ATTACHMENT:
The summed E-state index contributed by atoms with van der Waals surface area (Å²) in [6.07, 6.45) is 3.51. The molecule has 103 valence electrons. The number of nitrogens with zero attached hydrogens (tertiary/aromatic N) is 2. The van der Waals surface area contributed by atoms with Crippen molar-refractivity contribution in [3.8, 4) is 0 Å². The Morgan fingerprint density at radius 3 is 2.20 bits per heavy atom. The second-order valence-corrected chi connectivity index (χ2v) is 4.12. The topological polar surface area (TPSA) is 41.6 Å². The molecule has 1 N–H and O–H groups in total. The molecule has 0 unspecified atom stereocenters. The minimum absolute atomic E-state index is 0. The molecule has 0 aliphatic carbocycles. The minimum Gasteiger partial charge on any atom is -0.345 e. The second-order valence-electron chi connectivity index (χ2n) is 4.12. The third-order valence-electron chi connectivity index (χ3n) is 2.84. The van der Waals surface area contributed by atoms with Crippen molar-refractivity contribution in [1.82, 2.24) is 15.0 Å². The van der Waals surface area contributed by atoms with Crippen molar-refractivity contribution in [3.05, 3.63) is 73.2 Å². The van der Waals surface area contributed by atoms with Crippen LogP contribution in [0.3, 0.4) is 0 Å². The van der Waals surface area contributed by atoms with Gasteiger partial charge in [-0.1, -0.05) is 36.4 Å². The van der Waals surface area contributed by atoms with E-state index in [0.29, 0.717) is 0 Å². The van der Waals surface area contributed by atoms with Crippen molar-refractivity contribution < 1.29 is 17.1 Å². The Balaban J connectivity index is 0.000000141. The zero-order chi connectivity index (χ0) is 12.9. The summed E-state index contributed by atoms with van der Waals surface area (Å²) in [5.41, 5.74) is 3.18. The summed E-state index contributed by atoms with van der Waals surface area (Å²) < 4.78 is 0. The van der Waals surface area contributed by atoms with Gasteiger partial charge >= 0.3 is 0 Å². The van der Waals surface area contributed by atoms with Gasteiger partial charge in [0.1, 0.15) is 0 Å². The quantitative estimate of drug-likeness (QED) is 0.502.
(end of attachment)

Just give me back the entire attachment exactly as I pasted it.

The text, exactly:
The summed E-state index contributed by atoms with van der Waals surface area (Å²) in [6.07, 6.45) is 3.51. The molecule has 103 valence electrons. The number of nitrogens with zero attached hydrogens (tertiary/aromatic N) is 2. The van der Waals surface area contributed by atoms with Crippen molar-refractivity contribution in [3.8, 4) is 0 Å². The Morgan fingerprint density at radius 3 is 2.20 bits per heavy atom. The second-order valence-corrected chi connectivity index (χ2v) is 4.12. The topological polar surface area (TPSA) is 41.6 Å². The molecule has 1 N–H and O–H groups in total. The molecule has 0 unspecified atom stereocenters. The minimum absolute atomic E-state index is 0. The molecule has 0 aliphatic carbocycles. The minimum Gasteiger partial charge on any atom is -0.345 e. The second-order valence-electron chi connectivity index (χ2n) is 4.12. The third-order valence-electron chi connectivity index (χ3n) is 2.84. The van der Waals surface area contributed by atoms with Crippen molar-refractivity contribution in [1.82, 2.24) is 15.0 Å². The van der Waals surface area contributed by atoms with Crippen molar-refractivity contribution in [3.05, 3.63) is 73.2 Å². The van der Waals surface area contributed by atoms with Crippen LogP contribution in [0.3, 0.4) is 0 Å². The van der Waals surface area contributed by atoms with Gasteiger partial charge in [-0.1, -0.05) is 36.4 Å². The van der Waals surface area contributed by atoms with E-state index in [0.29, 0.717) is 0 Å². The van der Waals surface area contributed by atoms with Crippen molar-refractivity contribution < 1.29 is 17.1 Å². The Balaban J connectivity index is 0.000000141. The zero-order chi connectivity index (χ0) is 12.9. The summed E-state index contributed by atoms with van der Waals surface area (Å²) in [5.41, 5.74) is 3.18. The summed E-state index contributed by atoms with van der Waals surface area (Å²) < 4.78 is 0. The van der Waals surface area contributed by atoms with Gasteiger partial charge >= 0.3 is 0 Å². The van der Waals surface area contributed by atoms with Gasteiger partial charge in [0.1, 0.15) is 0 Å². The quantitative estimate of drug-likeness (QED) is 0.502.